Kishan Vs. State of Haryana  INSC 11 (6 January 2010)
SUPREME COURT OF INDIA CRIMINAL APPELLATE JURISDICTION CRIMINAL APPEAL
NOS.133-134 OF 2009 Hari Kishan .....Appellant Versus State of Haryana
These appeals are directed against the judgment of the Punjab and
Haryana High Court dated January 8, 2008 in Criminal Appeals Nos. 206 &
207-DB of 1998, confirming the appellant's conviction under section 302 of the
penal code and the sentence of life imprisonment awarded to him by the trial
court for having committed the murder of one Dinesh.
The case of the prosecution that led to the sentencing of the
appellant is based on the statement of Harkesh (PW-2), one of the brothers of
Dinesh, made before Bhup Singh SI/SHO of Sadar Palwal PS (PW-8) at 7.20 am on
June 24, 1995 at Palwal hospital where he had brought the dead body of Dinesh.
In his statement before the police Harkesh said that at about 6.15
in the morning he along with his two younger brothers, Suresh Kumar (PW-6) and
Dinesh (the deceased) was sitting on the chabutra of their baithak in village
Gailpur, 2 when Dinesh proceeded for his house to bring the clothes for getting
ready to go to Faridabad, where he was due to appear in the B. Ed examination.
As he reached the chaupal, where the lane turned, he was waylaid by the accused
Hari Kishan (the appellant) and Rambir who were armed with knives, Shyam Lal
armed with gun, Nain Pal and Kanwar Pal armed with lathis and Roshan and Nathi
son of Gurdayal who were empty handed. Roshan and Nathi exhorted the other
accused to kill Dinesh, saying that they would face the consequences. Hearing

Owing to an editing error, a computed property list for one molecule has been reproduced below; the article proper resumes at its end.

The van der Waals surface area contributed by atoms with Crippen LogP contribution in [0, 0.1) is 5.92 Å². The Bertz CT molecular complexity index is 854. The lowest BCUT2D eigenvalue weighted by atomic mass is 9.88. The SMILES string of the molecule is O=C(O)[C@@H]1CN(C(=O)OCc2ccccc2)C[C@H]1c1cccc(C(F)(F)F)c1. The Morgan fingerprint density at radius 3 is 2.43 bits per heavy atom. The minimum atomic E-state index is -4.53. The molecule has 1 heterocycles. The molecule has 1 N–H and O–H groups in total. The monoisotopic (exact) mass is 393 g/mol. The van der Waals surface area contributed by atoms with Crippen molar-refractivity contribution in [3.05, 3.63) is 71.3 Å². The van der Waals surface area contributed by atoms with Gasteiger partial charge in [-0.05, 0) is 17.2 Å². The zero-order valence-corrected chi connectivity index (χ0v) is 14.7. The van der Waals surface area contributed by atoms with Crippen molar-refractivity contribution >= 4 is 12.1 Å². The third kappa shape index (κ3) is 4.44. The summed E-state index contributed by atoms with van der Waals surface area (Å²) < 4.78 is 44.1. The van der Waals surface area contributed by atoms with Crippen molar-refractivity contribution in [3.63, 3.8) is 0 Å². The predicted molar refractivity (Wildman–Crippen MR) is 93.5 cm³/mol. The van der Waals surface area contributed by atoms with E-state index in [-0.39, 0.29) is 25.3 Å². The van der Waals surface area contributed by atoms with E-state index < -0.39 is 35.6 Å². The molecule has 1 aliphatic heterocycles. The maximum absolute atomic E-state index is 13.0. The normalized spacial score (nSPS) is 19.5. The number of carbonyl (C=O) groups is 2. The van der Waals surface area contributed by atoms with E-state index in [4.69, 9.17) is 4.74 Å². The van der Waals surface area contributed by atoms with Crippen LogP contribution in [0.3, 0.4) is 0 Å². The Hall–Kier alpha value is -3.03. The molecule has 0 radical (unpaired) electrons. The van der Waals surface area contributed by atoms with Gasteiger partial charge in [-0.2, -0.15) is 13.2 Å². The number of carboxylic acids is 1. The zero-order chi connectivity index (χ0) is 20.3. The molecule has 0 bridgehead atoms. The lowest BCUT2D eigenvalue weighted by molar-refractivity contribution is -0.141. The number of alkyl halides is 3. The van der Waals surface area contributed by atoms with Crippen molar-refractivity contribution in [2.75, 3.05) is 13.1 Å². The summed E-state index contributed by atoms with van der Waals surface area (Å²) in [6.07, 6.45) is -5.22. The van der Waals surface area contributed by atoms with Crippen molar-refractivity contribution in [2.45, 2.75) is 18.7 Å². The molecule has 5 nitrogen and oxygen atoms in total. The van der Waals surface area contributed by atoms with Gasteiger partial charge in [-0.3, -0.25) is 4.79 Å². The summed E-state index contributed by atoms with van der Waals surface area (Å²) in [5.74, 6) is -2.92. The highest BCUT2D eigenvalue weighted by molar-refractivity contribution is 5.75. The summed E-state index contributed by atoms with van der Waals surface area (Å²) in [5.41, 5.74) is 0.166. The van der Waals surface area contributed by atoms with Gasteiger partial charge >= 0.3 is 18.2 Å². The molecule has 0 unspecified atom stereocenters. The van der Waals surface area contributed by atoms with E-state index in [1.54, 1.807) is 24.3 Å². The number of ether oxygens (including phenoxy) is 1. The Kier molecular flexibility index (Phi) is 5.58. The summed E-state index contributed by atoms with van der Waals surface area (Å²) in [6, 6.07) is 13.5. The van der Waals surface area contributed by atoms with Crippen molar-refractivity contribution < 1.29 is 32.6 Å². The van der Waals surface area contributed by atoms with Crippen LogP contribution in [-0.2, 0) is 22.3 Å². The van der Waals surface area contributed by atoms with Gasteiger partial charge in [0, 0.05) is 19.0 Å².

this, Harkesh and Suresh ran to save Dinesh. Bhim Singh (PW-4) also came there
on hearing the noise. Even before Harkesh or his uncle Kanti Prakash reached
the spot, Nain Pal and Kanwar Pal struck Dinesh on his back with lathis causing
him to fall to the ground. As he lay on the ground, the appellant gave knife
blow on the left side of his chest. Rambir too gave knife blows to Dinesh. When
Harkesh and Kanti Parkash tried to save Dinesh, Rambir gave a knife blow to
Harkesh that hit him on the thumb of the left hand. Nain Pal and Kanwar Pal
gave Harkesh 4/5 lathi blows. Nain Pal also gave one lathi blow on the head of
Kanti Parkash. When Harkesh tried to save Kanti Prakash, Shyam Lal hit him on
the shoulder by the butt of his gun. He also shouted that anyone coming to
their victim's rescue would be shot dead.
As to the cause of the incident Harkesh stated that shortly before
the occurrence his younger brother Suresh was elected as the village Sarpanch.
He did not pay any heed to 3 the unreasonable demands of the accused and this
greatly annoyed them as they thought of themselves as the Choudhary of the
village. This had led to an altercation and an exchange of hot words between
the two sides on the previous evening but the matter was then patched up by
discussion. He finally stated that the accused in league with one another had
killed his brother Dinesh by giving him knife and lathi blows.
After the occurrence he brought Dinesh to the civil hospital,
Palwal where he was declared `brought dead'. Dr. Krishna Kumar (PW-3) who was
in the hospital on duty sent information in that regard to the SHO, PS Sadar
Palwal whereupon PW-8 came to the hospital and took down the statement of
Harkesh. He read his statement as recorded by PW- 8 (the SI police) and finding
it to be correctly recorded put his signature at the bottom. The statement of
Harkesh, as recorded by PW-8, was incorporated in a formal First Information